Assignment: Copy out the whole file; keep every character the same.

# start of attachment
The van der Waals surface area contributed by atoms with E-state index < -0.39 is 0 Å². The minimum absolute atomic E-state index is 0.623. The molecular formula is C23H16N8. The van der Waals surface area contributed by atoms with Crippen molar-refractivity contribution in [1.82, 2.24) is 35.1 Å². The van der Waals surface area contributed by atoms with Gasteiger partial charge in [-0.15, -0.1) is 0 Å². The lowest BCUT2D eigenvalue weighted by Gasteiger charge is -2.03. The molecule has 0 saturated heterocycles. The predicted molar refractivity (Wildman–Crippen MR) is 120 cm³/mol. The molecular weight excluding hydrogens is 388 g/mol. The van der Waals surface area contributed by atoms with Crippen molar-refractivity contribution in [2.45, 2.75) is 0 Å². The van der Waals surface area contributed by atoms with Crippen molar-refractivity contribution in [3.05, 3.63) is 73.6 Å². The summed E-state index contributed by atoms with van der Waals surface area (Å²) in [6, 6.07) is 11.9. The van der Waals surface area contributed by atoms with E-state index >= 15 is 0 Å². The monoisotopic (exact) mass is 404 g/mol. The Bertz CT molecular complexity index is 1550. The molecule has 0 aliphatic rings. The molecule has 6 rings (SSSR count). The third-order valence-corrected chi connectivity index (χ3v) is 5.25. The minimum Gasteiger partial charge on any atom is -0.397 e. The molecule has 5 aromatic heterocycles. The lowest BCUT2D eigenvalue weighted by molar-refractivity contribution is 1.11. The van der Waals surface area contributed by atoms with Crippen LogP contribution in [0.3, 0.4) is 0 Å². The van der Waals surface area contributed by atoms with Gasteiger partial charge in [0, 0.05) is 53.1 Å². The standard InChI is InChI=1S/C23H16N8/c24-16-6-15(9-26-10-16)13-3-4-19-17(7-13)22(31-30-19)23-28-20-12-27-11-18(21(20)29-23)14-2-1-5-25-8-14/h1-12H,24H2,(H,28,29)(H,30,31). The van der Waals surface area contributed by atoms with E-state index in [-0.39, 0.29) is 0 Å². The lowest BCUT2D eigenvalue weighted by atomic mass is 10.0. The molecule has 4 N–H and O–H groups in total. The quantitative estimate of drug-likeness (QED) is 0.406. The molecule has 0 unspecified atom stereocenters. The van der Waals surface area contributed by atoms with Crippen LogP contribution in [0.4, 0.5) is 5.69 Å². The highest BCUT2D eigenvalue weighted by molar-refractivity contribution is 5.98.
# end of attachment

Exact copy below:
The van der Waals surface area contributed by atoms with E-state index < -0.39 is 0 Å². The minimum absolute atomic E-state index is 0.623. The molecular formula is C23H16N8. The van der Waals surface area contributed by atoms with Crippen molar-refractivity contribution in [1.82, 2.24) is 35.1 Å². The van der Waals surface area contributed by atoms with Gasteiger partial charge in [-0.15, -0.1) is 0 Å². The lowest BCUT2D eigenvalue weighted by Gasteiger charge is -2.03. The molecule has 0 saturated heterocycles. The predicted molar refractivity (Wildman–Crippen MR) is 120 cm³/mol. The molecular weight excluding hydrogens is 388 g/mol. The van der Waals surface area contributed by atoms with Crippen molar-refractivity contribution in [2.45, 2.75) is 0 Å². The van der Waals surface area contributed by atoms with Crippen molar-refractivity contribution in [3.05, 3.63) is 73.6 Å². The summed E-state index contributed by atoms with van der Waals surface area (Å²) in [6, 6.07) is 11.9. The van der Waals surface area contributed by atoms with E-state index >= 15 is 0 Å². The monoisotopic (exact) mass is 404 g/mol. The Bertz CT molecular complexity index is 1550. The molecule has 0 aliphatic rings. The molecule has 6 rings (SSSR count). The third-order valence-corrected chi connectivity index (χ3v) is 5.25. The minimum Gasteiger partial charge on any atom is -0.397 e. The molecule has 5 aromatic heterocycles. The lowest BCUT2D eigenvalue weighted by molar-refractivity contribution is 1.11. The van der Waals surface area contributed by atoms with Crippen LogP contribution in [0.3, 0.4) is 0 Å². The van der Waals surface area contributed by atoms with Gasteiger partial charge in [0, 0.05) is 53.1 Å². The standard InChI is InChI=1S/C23H16N8/c24-16-6-15(9-26-10-16)13-3-4-19-17(7-13)22(31-30-19)23-28-20-12-27-11-18(21(20)29-23)14-2-1-5-25-8-14/h1-12H,24H2,(H,28,29)(H,30,31). The van der Waals surface area contributed by atoms with E-state index in [-0.39, 0.29) is 0 Å². The lowest BCUT2D eigenvalue weighted by atomic mass is 10.0. The molecule has 4 N–H and O–H groups in total. The quantitative estimate of drug-likeness (QED) is 0.406. The molecule has 0 unspecified atom stereocenters. The van der Waals surface area contributed by atoms with Crippen LogP contribution in [0.4, 0.5) is 5.69 Å². The highest BCUT2D eigenvalue weighted by molar-refractivity contribution is 5.98.